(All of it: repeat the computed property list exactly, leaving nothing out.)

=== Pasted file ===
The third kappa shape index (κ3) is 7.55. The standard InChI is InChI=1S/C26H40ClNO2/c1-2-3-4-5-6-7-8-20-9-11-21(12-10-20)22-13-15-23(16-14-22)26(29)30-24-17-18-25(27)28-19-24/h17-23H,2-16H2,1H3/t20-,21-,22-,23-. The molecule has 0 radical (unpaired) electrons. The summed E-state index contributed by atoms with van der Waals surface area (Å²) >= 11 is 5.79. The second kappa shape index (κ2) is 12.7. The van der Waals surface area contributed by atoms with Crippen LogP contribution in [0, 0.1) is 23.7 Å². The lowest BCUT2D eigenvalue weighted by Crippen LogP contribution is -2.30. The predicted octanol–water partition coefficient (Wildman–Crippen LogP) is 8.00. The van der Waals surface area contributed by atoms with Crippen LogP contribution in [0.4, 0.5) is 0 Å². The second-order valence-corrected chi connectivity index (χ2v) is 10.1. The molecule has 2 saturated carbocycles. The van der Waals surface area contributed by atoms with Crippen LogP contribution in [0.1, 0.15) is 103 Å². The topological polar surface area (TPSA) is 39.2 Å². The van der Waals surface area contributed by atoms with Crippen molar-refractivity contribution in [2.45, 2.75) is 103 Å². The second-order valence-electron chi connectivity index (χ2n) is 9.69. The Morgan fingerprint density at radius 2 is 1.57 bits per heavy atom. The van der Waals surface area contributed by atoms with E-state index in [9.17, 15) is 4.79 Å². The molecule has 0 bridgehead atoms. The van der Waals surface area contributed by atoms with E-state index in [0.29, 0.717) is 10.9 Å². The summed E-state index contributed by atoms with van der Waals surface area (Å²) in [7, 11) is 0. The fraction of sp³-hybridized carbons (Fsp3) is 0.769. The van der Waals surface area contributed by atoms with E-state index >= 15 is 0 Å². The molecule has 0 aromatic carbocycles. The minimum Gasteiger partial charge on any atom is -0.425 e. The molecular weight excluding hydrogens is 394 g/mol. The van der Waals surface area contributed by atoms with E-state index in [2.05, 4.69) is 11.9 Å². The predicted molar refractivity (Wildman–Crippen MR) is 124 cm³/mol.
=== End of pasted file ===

The third kappa shape index (κ3) is 7.55. The standard InChI is InChI=1S/C26H40ClNO2/c1-2-3-4-5-6-7-8-20-9-11-21(12-10-20)22-13-15-23(16-14-22)26(29)30-24-17-18-25(27)28-19-24/h17-23H,2-16H2,1H3/t20-,21-,22-,23-. The molecule has 0 radical (unpaired) electrons. The summed E-state index contributed by atoms with van der Waals surface area (Å²) >= 11 is 5.79. The second kappa shape index (κ2) is 12.7. The van der Waals surface area contributed by atoms with Crippen LogP contribution in [0, 0.1) is 23.7 Å². The lowest BCUT2D eigenvalue weighted by Crippen LogP contribution is -2.30. The predicted octanol–water partition coefficient (Wildman–Crippen LogP) is 8.00. The van der Waals surface area contributed by atoms with Crippen LogP contribution in [0.4, 0.5) is 0 Å². The second-order valence-corrected chi connectivity index (χ2v) is 10.1. The molecule has 2 saturated carbocycles. The van der Waals surface area contributed by atoms with Crippen LogP contribution in [0.1, 0.15) is 103 Å². The topological polar surface area (TPSA) is 39.2 Å². The van der Waals surface area contributed by atoms with Crippen molar-refractivity contribution in [2.45, 2.75) is 103 Å². The second-order valence-electron chi connectivity index (χ2n) is 9.69. The Morgan fingerprint density at radius 2 is 1.57 bits per heavy atom. The van der Waals surface area contributed by atoms with E-state index in [9.17, 15) is 4.79 Å². The molecule has 0 bridgehead atoms. The van der Waals surface area contributed by atoms with E-state index in [0.29, 0.717) is 10.9 Å². The summed E-state index contributed by atoms with van der Waals surface area (Å²) in [7, 11) is 0. The fraction of sp³-hybridized carbons (Fsp3) is 0.769. The van der Waals surface area contributed by atoms with E-state index >= 15 is 0 Å². The molecule has 0 aromatic carbocycles. The minimum Gasteiger partial charge on any atom is -0.425 e. The molecular weight excluding hydrogens is 394 g/mol. The van der Waals surface area contributed by atoms with E-state index in [2.05, 4.69) is 11.9 Å². The predicted molar refractivity (Wildman–Crippen MR) is 124 cm³/mol.